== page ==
A year ago, I was both proud of my business and drowning in it.
In its fourth year, my digital marketing agency was buzzing. 11Web’s tiny team of three worked with over 60 clients in 2016 on websites, design, consulting, Facebook ads, and other digital marketing projects.
100% of our business came from word of mouth, personal referrals, and networking. We’d take any client who came our way, if they could afford our modest prices.
Got a business and a checkbook? We’re your agency.
I loved helping business owners be more successful. I also had a serious “Yes” problem— I’d say yes to any random, time-consuming work outside our normal website projects if I thought I could help someone out.
While I was proud of my business, it consumed my whole life. With over 100 past and present clients total, I spent most of my day just managing communications (noooooooo, not another email!). To get project work done, I worked every weeknight and most weekend days.
As a final head-scratcher, marketing and trying to increase our own reach was really frustrating. I’d try a blog post here or there and semi-regular social media posting, but I was really struggling to connect with more customers.
I was always hearing (and giving) the advice “market wherever your target customer is already hanging out.” But the problem was, we didn’t have a target customer. So I halfheartedly did a little bit of everything, and became known for nothing.
By mid-2016, I was tired of how bland my business felt. I was tired of listing a laundry list of services when people asked what I did for a living. I was tired of saying “Well, we don’t usually do that, but I’ll figure it out.”
I knew something had to change if I was going to do what I really wanted. I always imagined myself speaking at conferences, differentiating myself as an expert, traveling often with my husband, and having the freedom to unplug when I wanted to.
I had this feeling that specializing and developing a deep, serious expertise was the answer.
Why Specialize My Agency?
I think the decision to specialize is best summed up in my May 2016 monthly business email to my team, excerpted word-for-word below.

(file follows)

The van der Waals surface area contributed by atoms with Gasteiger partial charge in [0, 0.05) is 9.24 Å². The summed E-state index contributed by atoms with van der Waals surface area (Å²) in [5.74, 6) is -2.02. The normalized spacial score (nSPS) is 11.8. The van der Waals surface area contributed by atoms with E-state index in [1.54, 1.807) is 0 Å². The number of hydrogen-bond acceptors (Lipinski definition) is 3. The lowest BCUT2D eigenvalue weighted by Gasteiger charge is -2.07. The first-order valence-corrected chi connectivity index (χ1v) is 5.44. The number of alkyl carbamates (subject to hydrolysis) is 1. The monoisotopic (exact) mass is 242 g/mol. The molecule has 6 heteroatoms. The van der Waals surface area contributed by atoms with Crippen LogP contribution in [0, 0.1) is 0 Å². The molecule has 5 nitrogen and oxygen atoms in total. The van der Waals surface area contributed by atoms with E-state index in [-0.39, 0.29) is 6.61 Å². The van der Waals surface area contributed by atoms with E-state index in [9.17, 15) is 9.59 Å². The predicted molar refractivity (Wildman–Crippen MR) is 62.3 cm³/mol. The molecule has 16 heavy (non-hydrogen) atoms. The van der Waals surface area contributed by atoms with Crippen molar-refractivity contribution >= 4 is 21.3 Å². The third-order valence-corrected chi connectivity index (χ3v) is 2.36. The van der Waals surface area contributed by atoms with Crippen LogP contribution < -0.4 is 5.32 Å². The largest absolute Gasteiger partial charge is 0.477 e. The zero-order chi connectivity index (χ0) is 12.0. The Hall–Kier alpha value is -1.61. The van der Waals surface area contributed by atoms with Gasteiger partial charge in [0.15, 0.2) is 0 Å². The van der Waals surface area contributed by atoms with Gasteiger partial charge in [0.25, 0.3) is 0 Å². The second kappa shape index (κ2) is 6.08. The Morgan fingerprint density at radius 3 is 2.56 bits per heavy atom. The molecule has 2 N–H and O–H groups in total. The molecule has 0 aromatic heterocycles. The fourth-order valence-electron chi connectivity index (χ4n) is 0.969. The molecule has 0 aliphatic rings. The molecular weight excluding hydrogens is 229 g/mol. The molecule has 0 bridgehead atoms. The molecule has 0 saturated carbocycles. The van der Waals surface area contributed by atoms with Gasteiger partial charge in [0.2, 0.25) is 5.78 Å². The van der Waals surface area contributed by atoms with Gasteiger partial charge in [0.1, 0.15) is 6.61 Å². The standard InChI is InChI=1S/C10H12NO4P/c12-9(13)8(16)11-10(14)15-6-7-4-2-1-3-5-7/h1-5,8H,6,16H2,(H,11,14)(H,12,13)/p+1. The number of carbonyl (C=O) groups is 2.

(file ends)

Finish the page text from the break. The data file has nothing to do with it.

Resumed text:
11Web Bulletin: 5/9/2016
Finding a niche
It’s time to bite the bullet
When I started 11Web with just a love of code and a laptop in 2012, I swore we would never be the expensive provider who only did one thing. I wanted to help small businesses everywhere to be successful and gain more visibility. I loved working with a variety of clients and learning about their businesses.
I still want this, but things have changed. 4 years in, we now have a team to support, lots of past clients to keep up with, and way more design and marketing skill than when I was still “figuring everything out.”
I’ve come to the conclusion that it’s time for us to become specialists over generalists.
Problems we’re facing operating as-is:
- It’s hard explain why we’re better than anyone else since we just offer the same services.
- We’re not attracting clients who can easily afford our expertise.
- We don’t solve the same problem over and over again, so we spend a lot of energy learning about all the problems first.
- When we write blog posts or marketing copy, we end up writing for “everyone.” That means it’s hard to keep our content from getting too broad.
- We don’t have many economies of scale. I have to check in with each ongoing client each month to see how we can help, rather than just knowing what problems they’re all facing and suggesting a solution.
We’re too good at creating solutions to lose business to someone’s niece who took a web design class in college. So, I think we need to find a specific industry or service where we can position ourselves as experts.
Advantages of niching down:
- We can write clearly and compellingly about what problems we solve.
- We can create a few products/services to offer that solve those problems for many companies (not just one).
- We can show that we’re the knowledgeable in our focus, differentiating us from generalists.
- We can gain more ongoing revenue by offering the same monthly services to multiple clients.
So what’s the niche?
Honestly, I don’t know yet. I’m going to be working with my entrepreneurs group to research, consider options, and choose a focus.
I’d like to discuss this on our call together and find out what ideas you have, what work excites you, and what clients excite you. Let’s position ourselves for big growth by finding the right target!
I feel like the “Why” has taken 4 years but is really the easy part. The “How” seems a lot more challenging. That comes next.
Not into reading? Here’s how I’m feeling, in a quick 4-minute video.